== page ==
1.4.3 Pillar II: Protecting the Poor and the Vulnerable Social safety nets that provide at least minimal safeguard for the poor and the vulnerable which must form an essential element of any poverty reduction strategy. Pakistan has a fairly elaborate network of direct and indirect social protection mechanisms. Direct provisions include employment based guarantees (such as Employees’ Old Age Benefit Institution, Workers’ Welfare Fund and provincial social security benefits), direct transfers (Zakat and Pakistan Bait-ul-Mal) and market based interventions (microfinance). Indirect provisions include the provision of the minimum wage, lifeline tariff on electricity, subsidy on the price of flour and food subsidies through the Utility Stores Corporation of Pakistan. Funding of specific safety net programmes has traditionally been insufficient given programme objectives and target populations. As a result, safety net programmes are fragmented and often duplicative; have limited coverage and are poorly targeted with small benefit levels relative to household income and the poverty gap; payments are infrequent and irregular; administrative arrangements are inadequate; and Monitoring and Evaluation (M&E) capacity is not up to the mark, which negatively impact programme efficiency and quality of service delivery. Consequently, these programmes have limited impact on poverty and vulnerability. In response to these challenges a National Social Protection Strategy (NSPS)4 was drafted in 2007, building upon a detailed sectoral review and upon inputs provided by all relevant actors in the sector, both at the federal and provincial levels. The NSPS aims to develop an integrated and comprehensive protection system, covering the entire population especially the poorest and the most vulnerable. The NSPS comprises a range of programmes and policies such as social insurance and assistance; income transfers to the very poor; support to vulnerable households to manage risks; and investment in human capital and physical assets to strengthen their resilience. With the aim to provide relief to the economically stressed segments of the society in the face of spiraling prices of the essential commodities, the government has launched “Benazir Income Support Programme (BISP)” with an initial allocation of Rs 34 billion to be disbursed amongst the target households. The programme envisages cash grant of Rs 1000 per month to each qualifying household through banks/post offices. The vision of BISP is to ensure the government’s role in amelioratating the conditions of the poorest of the poor by directly accessing them through supplementing their sources of income. Similarly, the Government of Punjab has announced a Punjab Food Support Scheme (PFSS), originally designed to provide food stamps to the poorest households, now converted into a cash grant programme of Rs 1000 per household per month. The scheme covers both, rural and urban areas with total subsidy in the scheme amounting to Rs 21.60 billion (at Rs 1.8 billion per month) for 1.8 million families (at 6 persons per family).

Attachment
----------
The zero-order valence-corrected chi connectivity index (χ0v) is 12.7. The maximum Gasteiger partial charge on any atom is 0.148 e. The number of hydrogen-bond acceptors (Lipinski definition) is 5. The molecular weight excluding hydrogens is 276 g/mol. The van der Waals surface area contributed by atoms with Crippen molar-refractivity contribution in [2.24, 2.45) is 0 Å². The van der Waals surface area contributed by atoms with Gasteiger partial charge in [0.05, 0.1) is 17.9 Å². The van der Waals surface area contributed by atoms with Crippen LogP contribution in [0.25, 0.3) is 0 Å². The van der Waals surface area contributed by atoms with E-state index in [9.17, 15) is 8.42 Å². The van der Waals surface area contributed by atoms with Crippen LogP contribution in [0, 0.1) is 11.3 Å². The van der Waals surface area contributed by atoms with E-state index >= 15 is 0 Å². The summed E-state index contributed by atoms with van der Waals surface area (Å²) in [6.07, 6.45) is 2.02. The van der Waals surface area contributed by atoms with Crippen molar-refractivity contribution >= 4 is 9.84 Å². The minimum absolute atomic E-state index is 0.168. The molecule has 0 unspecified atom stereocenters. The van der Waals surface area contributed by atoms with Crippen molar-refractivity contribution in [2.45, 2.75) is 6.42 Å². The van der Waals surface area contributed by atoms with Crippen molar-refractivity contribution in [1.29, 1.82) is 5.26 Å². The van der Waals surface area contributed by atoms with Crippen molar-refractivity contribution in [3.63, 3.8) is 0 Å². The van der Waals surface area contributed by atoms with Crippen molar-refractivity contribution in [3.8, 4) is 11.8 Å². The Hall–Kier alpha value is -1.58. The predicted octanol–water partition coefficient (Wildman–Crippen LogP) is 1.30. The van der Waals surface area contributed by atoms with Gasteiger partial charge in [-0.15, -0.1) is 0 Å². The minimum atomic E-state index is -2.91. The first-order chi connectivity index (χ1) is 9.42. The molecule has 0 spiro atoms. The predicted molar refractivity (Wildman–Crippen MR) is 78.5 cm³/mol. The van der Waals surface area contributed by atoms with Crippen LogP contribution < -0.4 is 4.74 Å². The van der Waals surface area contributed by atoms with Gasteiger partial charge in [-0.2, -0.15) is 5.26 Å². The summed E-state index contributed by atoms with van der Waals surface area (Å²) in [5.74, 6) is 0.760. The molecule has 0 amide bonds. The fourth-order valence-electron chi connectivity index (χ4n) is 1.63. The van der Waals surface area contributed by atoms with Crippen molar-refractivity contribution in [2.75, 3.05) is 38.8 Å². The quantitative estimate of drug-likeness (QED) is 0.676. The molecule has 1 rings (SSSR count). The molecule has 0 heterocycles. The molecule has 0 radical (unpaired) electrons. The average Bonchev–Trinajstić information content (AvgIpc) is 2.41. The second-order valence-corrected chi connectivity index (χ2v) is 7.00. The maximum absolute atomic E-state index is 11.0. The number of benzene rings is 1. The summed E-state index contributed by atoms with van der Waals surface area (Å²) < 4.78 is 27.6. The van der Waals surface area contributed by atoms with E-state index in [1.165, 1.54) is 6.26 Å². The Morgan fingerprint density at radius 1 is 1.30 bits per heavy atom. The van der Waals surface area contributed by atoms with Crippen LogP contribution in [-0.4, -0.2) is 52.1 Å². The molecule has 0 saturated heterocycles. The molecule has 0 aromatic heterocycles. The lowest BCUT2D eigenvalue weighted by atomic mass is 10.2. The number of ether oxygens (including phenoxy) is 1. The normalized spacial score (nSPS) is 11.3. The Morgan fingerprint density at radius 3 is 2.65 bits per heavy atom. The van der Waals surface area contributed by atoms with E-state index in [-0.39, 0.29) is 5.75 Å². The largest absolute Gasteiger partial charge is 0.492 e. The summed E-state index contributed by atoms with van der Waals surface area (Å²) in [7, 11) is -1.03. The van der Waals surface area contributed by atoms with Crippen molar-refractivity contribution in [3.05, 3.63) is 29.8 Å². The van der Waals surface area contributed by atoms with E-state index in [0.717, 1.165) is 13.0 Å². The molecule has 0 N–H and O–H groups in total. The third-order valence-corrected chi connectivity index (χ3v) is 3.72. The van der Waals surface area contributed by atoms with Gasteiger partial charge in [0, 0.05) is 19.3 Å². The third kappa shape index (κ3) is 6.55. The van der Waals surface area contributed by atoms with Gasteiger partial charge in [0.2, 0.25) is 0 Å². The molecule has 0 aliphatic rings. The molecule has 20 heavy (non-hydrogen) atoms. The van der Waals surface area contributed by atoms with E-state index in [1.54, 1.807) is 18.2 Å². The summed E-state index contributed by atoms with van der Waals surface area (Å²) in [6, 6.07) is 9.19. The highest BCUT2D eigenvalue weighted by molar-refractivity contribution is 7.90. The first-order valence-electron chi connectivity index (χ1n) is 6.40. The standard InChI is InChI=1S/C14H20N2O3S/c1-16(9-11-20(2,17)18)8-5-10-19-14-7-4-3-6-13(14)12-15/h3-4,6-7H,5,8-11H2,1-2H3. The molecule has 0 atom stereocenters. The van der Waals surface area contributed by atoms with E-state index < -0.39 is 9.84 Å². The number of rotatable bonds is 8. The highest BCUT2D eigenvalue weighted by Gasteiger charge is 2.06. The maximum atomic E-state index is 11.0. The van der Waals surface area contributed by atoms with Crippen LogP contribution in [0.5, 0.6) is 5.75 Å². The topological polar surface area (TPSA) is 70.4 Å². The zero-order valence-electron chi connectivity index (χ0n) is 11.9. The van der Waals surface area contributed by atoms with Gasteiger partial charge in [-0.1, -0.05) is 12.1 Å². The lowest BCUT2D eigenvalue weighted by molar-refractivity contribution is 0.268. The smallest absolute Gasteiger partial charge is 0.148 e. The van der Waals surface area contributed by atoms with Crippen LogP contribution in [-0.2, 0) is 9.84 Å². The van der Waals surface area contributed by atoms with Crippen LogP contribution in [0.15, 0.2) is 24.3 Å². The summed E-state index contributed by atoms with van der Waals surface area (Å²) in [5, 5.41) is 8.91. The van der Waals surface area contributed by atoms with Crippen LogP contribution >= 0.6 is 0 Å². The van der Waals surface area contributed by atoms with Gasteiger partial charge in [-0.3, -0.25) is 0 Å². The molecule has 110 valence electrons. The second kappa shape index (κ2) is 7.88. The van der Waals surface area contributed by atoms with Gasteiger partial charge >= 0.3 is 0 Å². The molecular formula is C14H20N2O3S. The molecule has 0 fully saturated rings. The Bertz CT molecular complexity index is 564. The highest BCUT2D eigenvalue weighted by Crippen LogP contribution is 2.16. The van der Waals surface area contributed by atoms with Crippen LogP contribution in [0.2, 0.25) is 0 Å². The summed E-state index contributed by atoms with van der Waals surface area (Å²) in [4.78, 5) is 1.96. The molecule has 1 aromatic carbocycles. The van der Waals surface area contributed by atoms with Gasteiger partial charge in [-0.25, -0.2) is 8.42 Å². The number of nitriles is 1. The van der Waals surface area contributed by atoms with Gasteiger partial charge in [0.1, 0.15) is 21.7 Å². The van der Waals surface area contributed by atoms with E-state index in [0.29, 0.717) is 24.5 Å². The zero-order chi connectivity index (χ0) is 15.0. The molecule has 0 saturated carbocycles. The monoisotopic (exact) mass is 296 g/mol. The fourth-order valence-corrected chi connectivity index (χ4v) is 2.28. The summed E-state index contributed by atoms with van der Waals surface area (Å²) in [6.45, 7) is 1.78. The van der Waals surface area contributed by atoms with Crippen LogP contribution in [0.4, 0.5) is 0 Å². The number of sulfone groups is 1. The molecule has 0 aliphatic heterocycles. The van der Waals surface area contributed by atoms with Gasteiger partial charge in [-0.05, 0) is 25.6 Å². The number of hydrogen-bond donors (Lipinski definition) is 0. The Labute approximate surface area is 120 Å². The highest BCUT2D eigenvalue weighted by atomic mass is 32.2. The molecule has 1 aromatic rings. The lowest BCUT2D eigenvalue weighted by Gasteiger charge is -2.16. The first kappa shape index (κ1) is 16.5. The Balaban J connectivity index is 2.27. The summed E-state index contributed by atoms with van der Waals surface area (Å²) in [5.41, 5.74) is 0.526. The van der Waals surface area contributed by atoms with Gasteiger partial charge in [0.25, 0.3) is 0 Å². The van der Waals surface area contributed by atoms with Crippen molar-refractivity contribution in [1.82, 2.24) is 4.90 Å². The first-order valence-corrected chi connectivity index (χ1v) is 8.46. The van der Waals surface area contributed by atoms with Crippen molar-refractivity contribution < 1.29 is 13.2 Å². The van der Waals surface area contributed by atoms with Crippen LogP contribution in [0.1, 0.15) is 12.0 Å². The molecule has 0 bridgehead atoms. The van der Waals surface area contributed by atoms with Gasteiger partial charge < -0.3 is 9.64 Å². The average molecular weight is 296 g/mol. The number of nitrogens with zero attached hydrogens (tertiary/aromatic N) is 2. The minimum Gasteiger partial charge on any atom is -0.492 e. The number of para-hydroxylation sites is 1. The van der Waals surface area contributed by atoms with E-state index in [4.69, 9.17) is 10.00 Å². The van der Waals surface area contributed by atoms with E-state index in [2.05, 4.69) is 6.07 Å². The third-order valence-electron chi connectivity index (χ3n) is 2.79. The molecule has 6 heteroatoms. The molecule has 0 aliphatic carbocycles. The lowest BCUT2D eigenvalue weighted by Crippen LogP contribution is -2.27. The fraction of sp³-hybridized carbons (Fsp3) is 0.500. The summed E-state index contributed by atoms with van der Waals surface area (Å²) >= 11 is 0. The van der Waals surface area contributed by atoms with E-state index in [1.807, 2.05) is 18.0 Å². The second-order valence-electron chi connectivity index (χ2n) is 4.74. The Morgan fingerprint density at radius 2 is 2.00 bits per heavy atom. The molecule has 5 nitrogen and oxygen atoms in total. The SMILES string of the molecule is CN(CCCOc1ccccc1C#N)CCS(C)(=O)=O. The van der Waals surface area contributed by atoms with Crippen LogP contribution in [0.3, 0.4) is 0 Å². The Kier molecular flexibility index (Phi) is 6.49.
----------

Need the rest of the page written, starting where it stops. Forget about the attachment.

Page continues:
1.4.4 Pillar III: Increasing Productivity and Value Addition in Agriculture Agriculture contributes the largest share in the country’s GDP. Agriculture will receive high priority in the PRSP-II as the bulk of the poor are concentrated in rural areas. Self-reliance in commodities, food security through improved productivity of crops as well as development of livestock and dairy are being supported through: (i) development of new technologies; (ii) more productive use of water through precision land leveling and high efficiency irrigation systems; (iii) promoting production and export of high value crops; (iv) accelerating the move towards high-value activities, such as livestock rearing, dairy production, fisheries, and horticulture; (v) creating necessary infrastructure; and (vi) ensuring availability of agricultural credit.